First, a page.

"I can say, as I told the grand jury, that not one cent of the dirty money staid in my hands. I have been successful in business and did not need the money. As long as I did as I was asked everything was all right, but matters became so that the inspector got after me. Then I decided to tell the whole story and have it settled.

Claims All Paid Tribute

"I can say from my own knowledge that there is not one resort on the west side that did not pay protection money to McCann. I will not state the amounts, as I have been instructed not to go into details.

"One of my close friends wished to open a hotel and I know that he had to pay $50 before he could open the place and then had to continue paying money.

"The inspector, as I understand, says he never received any money from me. All I have to say is that when the case comes to court it will be shown directly where, when and how he received the money, and there will be no doubt about the matter. Everyone paid according to the business they were doing.

"I suppose there will be an awful fight. The inspector has a lot of people hypnotized so they believe he is the most honest man on earth. I understand that Miss Jane Addams of Hull House will testify for him. I do not know her excepting by sight, but I understand that he kept her informed about the places in the district and she thought he was trying to drive them out.

"There are two ministers who are strong for the inspector for the same reason. He told them the location of places and they believed he was keeping after the resorts. I have promised not to tell who the ministers are, as it would simply enable the defense to prepare for the case by letting them know that their friends are known.

Wanted to Be "Friendly"

"The whole thing has made me tired for a long time. I acted as I have in collecting the money because I thought it was a regular thing, and I thought it might help me to be friendly with the inspector. All of the details have been given to the grand jury, and there will be a lot of witnesses to prove that I never kept the money, but passed it one to the inspector.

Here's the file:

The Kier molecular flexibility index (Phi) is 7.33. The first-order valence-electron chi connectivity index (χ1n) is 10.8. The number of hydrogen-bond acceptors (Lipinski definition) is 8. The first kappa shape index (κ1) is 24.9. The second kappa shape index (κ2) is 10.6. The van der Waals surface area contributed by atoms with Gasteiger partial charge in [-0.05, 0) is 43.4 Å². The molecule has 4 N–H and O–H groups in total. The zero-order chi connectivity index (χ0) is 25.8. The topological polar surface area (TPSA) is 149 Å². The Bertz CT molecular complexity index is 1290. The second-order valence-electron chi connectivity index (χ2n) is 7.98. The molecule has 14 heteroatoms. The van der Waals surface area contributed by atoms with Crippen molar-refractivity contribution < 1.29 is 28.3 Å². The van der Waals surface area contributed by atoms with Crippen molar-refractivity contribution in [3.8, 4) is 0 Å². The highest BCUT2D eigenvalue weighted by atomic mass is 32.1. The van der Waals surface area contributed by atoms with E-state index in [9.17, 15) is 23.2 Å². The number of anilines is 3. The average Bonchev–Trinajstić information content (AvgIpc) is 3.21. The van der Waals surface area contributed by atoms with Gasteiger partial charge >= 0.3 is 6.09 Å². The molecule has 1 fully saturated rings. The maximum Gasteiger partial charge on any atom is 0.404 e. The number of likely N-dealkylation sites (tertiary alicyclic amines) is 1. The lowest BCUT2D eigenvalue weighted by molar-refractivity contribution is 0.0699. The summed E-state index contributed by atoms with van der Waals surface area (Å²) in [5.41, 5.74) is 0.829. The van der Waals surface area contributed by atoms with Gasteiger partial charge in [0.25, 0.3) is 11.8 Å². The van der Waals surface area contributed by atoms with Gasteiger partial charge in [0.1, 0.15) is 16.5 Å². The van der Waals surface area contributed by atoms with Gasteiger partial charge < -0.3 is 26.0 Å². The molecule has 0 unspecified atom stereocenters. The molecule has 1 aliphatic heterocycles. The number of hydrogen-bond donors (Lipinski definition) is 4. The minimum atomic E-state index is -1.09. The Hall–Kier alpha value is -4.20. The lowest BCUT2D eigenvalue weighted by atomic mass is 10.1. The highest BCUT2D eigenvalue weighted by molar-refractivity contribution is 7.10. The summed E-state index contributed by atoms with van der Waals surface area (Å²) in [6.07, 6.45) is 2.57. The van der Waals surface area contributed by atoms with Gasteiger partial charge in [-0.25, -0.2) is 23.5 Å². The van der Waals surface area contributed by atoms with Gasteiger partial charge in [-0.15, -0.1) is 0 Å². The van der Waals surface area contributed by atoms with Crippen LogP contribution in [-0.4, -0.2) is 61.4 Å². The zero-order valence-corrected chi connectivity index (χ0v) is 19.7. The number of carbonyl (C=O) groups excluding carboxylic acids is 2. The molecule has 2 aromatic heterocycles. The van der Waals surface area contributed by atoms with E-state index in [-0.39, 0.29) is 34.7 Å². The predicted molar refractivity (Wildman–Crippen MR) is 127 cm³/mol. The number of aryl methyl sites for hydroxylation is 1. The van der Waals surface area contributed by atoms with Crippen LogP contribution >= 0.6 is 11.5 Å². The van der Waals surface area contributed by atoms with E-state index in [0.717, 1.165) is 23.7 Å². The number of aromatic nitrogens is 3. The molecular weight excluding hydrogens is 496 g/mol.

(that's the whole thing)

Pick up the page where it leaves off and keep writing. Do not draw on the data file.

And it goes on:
"What he did with the money I have no idea, and do not care. I know that he began getting it almost from the first week he came to the west side from the Twenty-second district. I suppose the same thing is going on all over the city. I am glad that I have told my share of the game and am through with such business forever.

"I wish I was free to tell just where the money was paid and tell how it will be shown to have been paid, but those matters are now in the hands of the state’s attorney. I simply announced that I stand by what I have testified to before the grand jury and that I am the man or one of the men who paid the money to the inspector."

Louis Frank’s Confession.

Louis Frank’s confession obtained by State’s Attorney Wayman and presented before the grand jury, follows:

"My collections of protection money for Inspector McCann began almost as soon as he had taken charge of the Desplaines Street police district, just after he was made an inspector, about a year ago last March. He called me over to his office about a week or two later and said to me:

"‘Louis Frank, can you collect money for me ?’

"We were alone in his office. He had telephoned to me personally when he wanted me and I had gone to the station and we were shut up in his private room. It was in the day time.

"He says, ‘All these people out to contribute.’

"I said, ‘What do you mean by that?’

"He says, ‘They ought to give up $20 a month — that is, all those sporting people.’

"He did not say how many people there were; he didn’t know.

"I asked him what I could offer the sporting people in return for the contributions he demanded. He said they would get protection from arrest, unexpected raids and hounding by patrol men and detectives. Often a landlady takes in a girl under age or gets into trouble over harboring some woman against her will, and that might mean the penitentiary if she were prosecuted.